Secure Boot SDK User Guide

1 Introduction

Cypress provides the Secure Boot SDK to simplify using the PSoC 64 Secure MCU line of devices. This SDK includes all required libraries, tools, and sample code to provision and develop applications for PSoC 64 MCUs.

The Secure Boot SDK provides provisioning scripts with sample keys and policies, a pre-built Cypress Secure Bootloader image, and post-build tools for signing firmware images. It uses the Python programming language.

Where to Get the Secure Boot SDK

The main component of the SDK is a Python package called CySecureTools. It is available for download here:

There are other components as well, and they are described in later sections of this document.

Using this Guide

This guide provides a high-level overview of the Secure Boot SDK, including details on how the provisioning process works, as well as descriptions of the provided scripts and tools. In addition, this guide provides a reference to the tokens/JSON structures used in the SDK.

This guide assumes you are familiar with the concept of public key cryptography, public/private key pairs, and digital signatures. An overview of these ideas is available here:

Definition of Terms

  • Root-of-Trust (RoT): This is an immutable process or identity used as the first entity in a trust chain. No ancestor entity can provide a trustable attestation (in digest or other form) for the initial code and data state of the RoT.

  • Hardware Security Module (HSM): A physical computing device that safeguards and manages digital keys for strong authentication, and that provides cryptographic processing. In the context of the PSoC 64 Secure MCU, the HSM is a device programming engine placed in a physically secure facility.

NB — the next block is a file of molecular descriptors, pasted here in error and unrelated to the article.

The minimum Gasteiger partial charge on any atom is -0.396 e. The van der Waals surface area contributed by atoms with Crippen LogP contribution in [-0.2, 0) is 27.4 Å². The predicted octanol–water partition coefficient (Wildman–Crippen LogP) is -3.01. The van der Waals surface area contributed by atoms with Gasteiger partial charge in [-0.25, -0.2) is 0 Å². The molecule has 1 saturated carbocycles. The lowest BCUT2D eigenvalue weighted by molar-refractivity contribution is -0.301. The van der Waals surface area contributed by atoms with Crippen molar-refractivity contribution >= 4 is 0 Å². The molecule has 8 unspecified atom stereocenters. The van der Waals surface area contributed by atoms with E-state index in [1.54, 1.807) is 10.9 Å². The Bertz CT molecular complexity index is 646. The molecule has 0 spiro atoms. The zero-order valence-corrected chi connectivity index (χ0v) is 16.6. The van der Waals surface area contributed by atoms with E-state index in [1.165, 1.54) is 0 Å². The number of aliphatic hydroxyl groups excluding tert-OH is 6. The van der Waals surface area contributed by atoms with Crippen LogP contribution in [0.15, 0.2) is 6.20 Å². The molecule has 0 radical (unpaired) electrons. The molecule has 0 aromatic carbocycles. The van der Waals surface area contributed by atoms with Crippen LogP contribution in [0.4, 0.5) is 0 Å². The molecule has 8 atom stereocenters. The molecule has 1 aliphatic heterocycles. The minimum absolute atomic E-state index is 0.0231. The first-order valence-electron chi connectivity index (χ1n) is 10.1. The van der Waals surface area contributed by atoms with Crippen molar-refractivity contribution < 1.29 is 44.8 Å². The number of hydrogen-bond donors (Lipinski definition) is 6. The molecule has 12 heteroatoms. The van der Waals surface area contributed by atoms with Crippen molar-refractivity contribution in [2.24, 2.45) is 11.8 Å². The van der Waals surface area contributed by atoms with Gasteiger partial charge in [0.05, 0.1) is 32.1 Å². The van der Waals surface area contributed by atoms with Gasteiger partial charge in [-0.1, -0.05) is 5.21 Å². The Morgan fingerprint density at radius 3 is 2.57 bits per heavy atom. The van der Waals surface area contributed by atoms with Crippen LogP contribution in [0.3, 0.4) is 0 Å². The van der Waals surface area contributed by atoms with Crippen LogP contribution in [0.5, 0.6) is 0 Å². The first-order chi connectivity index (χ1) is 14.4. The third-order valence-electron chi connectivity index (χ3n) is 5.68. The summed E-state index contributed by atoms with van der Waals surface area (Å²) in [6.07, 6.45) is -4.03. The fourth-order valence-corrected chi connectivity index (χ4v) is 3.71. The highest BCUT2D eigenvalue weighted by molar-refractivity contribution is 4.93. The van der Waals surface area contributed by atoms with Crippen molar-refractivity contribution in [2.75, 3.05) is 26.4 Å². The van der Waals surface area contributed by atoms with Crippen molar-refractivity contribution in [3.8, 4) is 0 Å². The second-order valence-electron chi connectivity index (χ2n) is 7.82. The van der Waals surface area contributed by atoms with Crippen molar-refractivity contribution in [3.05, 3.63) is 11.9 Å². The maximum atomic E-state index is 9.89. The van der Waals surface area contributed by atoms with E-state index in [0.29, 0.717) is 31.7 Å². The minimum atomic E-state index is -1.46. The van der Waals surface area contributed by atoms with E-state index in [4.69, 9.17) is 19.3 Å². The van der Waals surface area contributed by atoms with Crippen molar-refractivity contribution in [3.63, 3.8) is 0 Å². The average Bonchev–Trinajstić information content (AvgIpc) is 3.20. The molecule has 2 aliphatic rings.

• Provisioning: The process by which keys, policies and secrets are injected into the device. Once provisioned, the device can be accessed or modified only with the keys injected adhering to the relevant policies.

  • JSON: JavaScript Object Notation (JSON) is an open-standard file format that uses human-readable text to transmit data objects consisting of attribute–value pairs and array data types (or any other serializable value).

  • JWT: JSON Web Token (JWT) is an open, industry standard RFC 7519 method to securely represent claims between two parties.

  • JWK: JSON Web Key (JWK) is a RF7517 compliant data structure that represents a cryptographic key.

  • Policies: Policies are a collection of pre-defined (name, value) pairs that describe what is and is not allowed on the device. Most policies are enforced during boot-time by the RoT firmware in the device, some can be interpreted and enforced by higher layers of software like Cypress Secure Bootloader.

  • Secure Boot: Refers to a bootup process where the firmware being run by the chip is trusted by using strong cryptographic schemes and an immutable RoT.

  • Immutable Boot Code: Refers to the first piece of code which is run after chip power-on before any user application is run. In the context of the PSoC6 family, it refers to the ROM and Flash code which is programmed at Cypress manufacturing and made immutable by transitioning life-cycle stages.

  • SWD: Single Wire Debug, a two wire debug port defined for Arm Cortex CPU’s